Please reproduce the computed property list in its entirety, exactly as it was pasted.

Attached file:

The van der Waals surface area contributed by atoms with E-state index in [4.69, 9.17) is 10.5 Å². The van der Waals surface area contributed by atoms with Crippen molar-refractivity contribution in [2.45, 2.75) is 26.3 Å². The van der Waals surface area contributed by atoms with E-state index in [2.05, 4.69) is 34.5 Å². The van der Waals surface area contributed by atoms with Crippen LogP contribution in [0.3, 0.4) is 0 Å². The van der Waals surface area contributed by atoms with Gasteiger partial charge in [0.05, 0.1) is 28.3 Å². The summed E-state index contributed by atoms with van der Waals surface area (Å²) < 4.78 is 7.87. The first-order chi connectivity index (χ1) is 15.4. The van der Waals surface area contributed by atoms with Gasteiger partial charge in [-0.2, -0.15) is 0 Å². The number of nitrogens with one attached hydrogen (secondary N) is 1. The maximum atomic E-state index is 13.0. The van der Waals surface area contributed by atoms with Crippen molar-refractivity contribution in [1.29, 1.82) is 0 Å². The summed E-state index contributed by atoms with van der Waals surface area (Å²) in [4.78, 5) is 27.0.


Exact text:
The van der Waals surface area contributed by atoms with E-state index in [4.69, 9.17) is 10.5 Å². The van der Waals surface area contributed by atoms with Crippen molar-refractivity contribution in [2.45, 2.75) is 26.3 Å². The van der Waals surface area contributed by atoms with E-state index in [2.05, 4.69) is 34.5 Å². The van der Waals surface area contributed by atoms with Crippen LogP contribution in [0.3, 0.4) is 0 Å². The van der Waals surface area contributed by atoms with Gasteiger partial charge in [0.05, 0.1) is 28.3 Å². The summed E-state index contributed by atoms with van der Waals surface area (Å²) < 4.78 is 7.87. The first-order chi connectivity index (χ1) is 15.4. The van der Waals surface area contributed by atoms with Gasteiger partial charge in [-0.2, -0.15) is 0 Å². The number of nitrogens with one attached hydrogen (secondary N) is 1. The maximum atomic E-state index is 13.0. The van der Waals surface area contributed by atoms with Crippen molar-refractivity contribution in [1.29, 1.82) is 0 Å². The summed E-state index contributed by atoms with van der Waals surface area (Å²) in [4.78, 5) is 27.0.